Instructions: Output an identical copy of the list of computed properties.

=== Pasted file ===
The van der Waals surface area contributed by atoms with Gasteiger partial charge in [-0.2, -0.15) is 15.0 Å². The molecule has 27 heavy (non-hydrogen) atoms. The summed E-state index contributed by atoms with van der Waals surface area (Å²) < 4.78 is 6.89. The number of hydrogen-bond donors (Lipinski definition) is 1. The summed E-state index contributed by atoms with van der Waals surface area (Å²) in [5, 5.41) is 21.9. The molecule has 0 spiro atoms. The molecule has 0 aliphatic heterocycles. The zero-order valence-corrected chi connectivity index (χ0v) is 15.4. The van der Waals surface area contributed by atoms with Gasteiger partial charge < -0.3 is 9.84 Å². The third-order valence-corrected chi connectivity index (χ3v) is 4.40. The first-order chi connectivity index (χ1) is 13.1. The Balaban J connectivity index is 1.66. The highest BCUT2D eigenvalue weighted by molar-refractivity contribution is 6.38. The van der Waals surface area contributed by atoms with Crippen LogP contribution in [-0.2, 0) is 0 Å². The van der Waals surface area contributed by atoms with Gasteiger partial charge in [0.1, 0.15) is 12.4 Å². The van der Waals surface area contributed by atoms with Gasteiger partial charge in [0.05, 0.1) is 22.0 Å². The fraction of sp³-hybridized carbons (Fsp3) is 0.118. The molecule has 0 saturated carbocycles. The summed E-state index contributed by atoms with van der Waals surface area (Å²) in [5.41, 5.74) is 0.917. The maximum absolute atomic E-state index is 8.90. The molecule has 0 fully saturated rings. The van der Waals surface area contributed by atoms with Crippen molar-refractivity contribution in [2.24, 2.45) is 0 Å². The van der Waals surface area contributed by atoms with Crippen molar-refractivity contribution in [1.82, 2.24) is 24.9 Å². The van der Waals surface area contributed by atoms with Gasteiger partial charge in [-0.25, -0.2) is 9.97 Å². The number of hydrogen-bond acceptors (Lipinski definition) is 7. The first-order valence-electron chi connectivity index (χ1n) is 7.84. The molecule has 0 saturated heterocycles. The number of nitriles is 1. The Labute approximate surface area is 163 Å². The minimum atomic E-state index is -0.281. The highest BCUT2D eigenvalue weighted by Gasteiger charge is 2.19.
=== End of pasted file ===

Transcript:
The van der Waals surface area contributed by atoms with Gasteiger partial charge in [-0.2, -0.15) is 15.0 Å². The molecule has 27 heavy (non-hydrogen) atoms. The summed E-state index contributed by atoms with van der Waals surface area (Å²) < 4.78 is 6.89. The number of hydrogen-bond donors (Lipinski definition) is 1. The summed E-state index contributed by atoms with van der Waals surface area (Å²) in [5, 5.41) is 21.9. The molecule has 0 spiro atoms. The molecule has 0 aliphatic heterocycles. The zero-order valence-corrected chi connectivity index (χ0v) is 15.4. The van der Waals surface area contributed by atoms with Gasteiger partial charge < -0.3 is 9.84 Å². The third-order valence-corrected chi connectivity index (χ3v) is 4.40. The first-order chi connectivity index (χ1) is 13.1. The Balaban J connectivity index is 1.66. The highest BCUT2D eigenvalue weighted by molar-refractivity contribution is 6.38. The van der Waals surface area contributed by atoms with Crippen LogP contribution in [-0.2, 0) is 0 Å². The van der Waals surface area contributed by atoms with Gasteiger partial charge in [0.1, 0.15) is 12.4 Å². The van der Waals surface area contributed by atoms with Gasteiger partial charge in [0.05, 0.1) is 22.0 Å². The fraction of sp³-hybridized carbons (Fsp3) is 0.118. The molecule has 0 saturated carbocycles. The summed E-state index contributed by atoms with van der Waals surface area (Å²) in [5.41, 5.74) is 0.917. The maximum absolute atomic E-state index is 8.90. The molecule has 0 fully saturated rings. The van der Waals surface area contributed by atoms with Crippen molar-refractivity contribution in [2.24, 2.45) is 0 Å². The van der Waals surface area contributed by atoms with Crippen molar-refractivity contribution in [1.82, 2.24) is 24.9 Å². The van der Waals surface area contributed by atoms with Gasteiger partial charge in [-0.25, -0.2) is 9.97 Å². The number of hydrogen-bond acceptors (Lipinski definition) is 7. The first-order valence-electron chi connectivity index (χ1n) is 7.84. The molecule has 0 saturated heterocycles. The number of nitriles is 1. The Labute approximate surface area is 163 Å². The minimum atomic E-state index is -0.281. The highest BCUT2D eigenvalue weighted by Gasteiger charge is 2.19.